Junior Seau before the start of the 2010 AFC Wild Card playoff game.
TAMPA, Florida -- Published reports indicate former NFL star Junior Seau suffered from a brain disease, likely caused by two decades worth of blows to the head, when he killed himself last May.
The former all-pro ended his life at his California home with a gunshot to the chest. According to The Sports Network, many believed he shot himself in the chest to preserve his brain for testing; his family members donated it to neuroscientists at the National Institutes for Health.
According to a report from ABC News and ESPN, researchers have concluded that Seau suffered from chronic traumatic encephalopathy (CTE), a degenerative disease typically caused by multiple hits to the head.
In November, the 10 News Investigators reported on the NFL's "concussion crisis" - a growing number of suicides including Seau, Tampa resident Andre Waters, Tampa native O.J. Murdock, and former Buccaneers lineman Tom McHale.
Also spotlighted was new research on CTE - a disease which kills portions of the brain. Some doctors are now recommending kids avoid all contact sports until the age of 14.
Seau, who was just 43 years old when he died, was known as one of the hardest-hitting linebacksers during his 20 NFL seasons. He spent 13 years with San Diego, three with Miami and four with New England before retiring after the 2009 season.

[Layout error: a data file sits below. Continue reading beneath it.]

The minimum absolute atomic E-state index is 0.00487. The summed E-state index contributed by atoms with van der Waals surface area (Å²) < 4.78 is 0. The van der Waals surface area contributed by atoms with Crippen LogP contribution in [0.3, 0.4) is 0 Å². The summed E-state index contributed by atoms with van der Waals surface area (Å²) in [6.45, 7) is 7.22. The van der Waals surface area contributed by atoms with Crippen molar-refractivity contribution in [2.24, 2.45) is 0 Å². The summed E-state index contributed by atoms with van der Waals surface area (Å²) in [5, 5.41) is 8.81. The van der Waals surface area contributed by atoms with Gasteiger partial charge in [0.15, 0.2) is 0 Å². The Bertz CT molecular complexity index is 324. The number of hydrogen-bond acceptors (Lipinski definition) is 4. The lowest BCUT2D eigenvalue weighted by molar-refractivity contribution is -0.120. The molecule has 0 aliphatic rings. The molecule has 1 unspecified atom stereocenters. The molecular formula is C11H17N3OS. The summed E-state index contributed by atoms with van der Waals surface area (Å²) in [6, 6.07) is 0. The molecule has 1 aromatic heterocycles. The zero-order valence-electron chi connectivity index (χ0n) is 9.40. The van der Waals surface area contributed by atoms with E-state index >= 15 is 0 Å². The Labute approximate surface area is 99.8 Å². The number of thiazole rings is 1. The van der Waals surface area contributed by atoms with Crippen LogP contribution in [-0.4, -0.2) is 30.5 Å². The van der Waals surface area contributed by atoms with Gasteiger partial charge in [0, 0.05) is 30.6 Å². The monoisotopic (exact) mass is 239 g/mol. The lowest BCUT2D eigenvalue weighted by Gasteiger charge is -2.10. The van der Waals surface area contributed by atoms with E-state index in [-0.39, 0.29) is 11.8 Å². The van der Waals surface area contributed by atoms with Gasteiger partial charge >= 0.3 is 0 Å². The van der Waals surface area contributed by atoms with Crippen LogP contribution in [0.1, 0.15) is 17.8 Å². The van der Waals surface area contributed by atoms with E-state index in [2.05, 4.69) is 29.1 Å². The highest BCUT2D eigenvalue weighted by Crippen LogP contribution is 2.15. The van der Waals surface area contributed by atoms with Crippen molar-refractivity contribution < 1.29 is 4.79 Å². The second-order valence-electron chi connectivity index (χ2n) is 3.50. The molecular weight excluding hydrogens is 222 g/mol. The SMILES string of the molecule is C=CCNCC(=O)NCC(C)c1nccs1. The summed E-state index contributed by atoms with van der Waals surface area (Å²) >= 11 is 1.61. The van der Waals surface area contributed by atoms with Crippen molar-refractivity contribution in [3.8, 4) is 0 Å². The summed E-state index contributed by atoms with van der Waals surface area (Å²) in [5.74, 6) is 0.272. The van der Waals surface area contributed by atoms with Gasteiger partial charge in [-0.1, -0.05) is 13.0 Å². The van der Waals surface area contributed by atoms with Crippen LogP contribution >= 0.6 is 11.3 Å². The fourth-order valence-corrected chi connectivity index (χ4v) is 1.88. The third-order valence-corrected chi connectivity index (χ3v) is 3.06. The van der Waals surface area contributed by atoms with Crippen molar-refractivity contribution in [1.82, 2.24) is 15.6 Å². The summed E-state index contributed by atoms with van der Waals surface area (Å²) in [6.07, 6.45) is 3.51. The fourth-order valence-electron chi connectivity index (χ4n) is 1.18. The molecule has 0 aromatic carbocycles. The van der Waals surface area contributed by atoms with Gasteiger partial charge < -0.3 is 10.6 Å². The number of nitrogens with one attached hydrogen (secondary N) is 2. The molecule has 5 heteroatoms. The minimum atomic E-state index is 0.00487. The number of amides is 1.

Charges retire Junior Seau's number at memorial service
The 12-time Pro Bowl selection is just the latest former NFL player believed to have CTE, which can only be ascertained after death.
Former NFL defensive back Dave Duerson, who played with the Chicago Bears, New York Giants and Arizona Cardinals, also killed himself in 2011 and was found to have CTE. He asked his family to donate his brain for testing.
The Seau report could also be another blow to the NFL in its ongoing issues with concussions and brain disease.
Seau's suicide focuses attention on concussions
Numerous lawsuits have been filed against the league by former players who have alleged the NFL knew about the dangers of concussions and other head injuries, but did nothing to protect the players.
NFL commissioner Roger Goodell has made player safety among his chief concerns in recent years.
Find 10 News Investigator Noah Pransky on Facebook or follow his updates on Twitter. Read his Sports Business Blog at Shadow of the Stadium.
More Junior Seau stories...
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Materials from The Sports Network were used in this report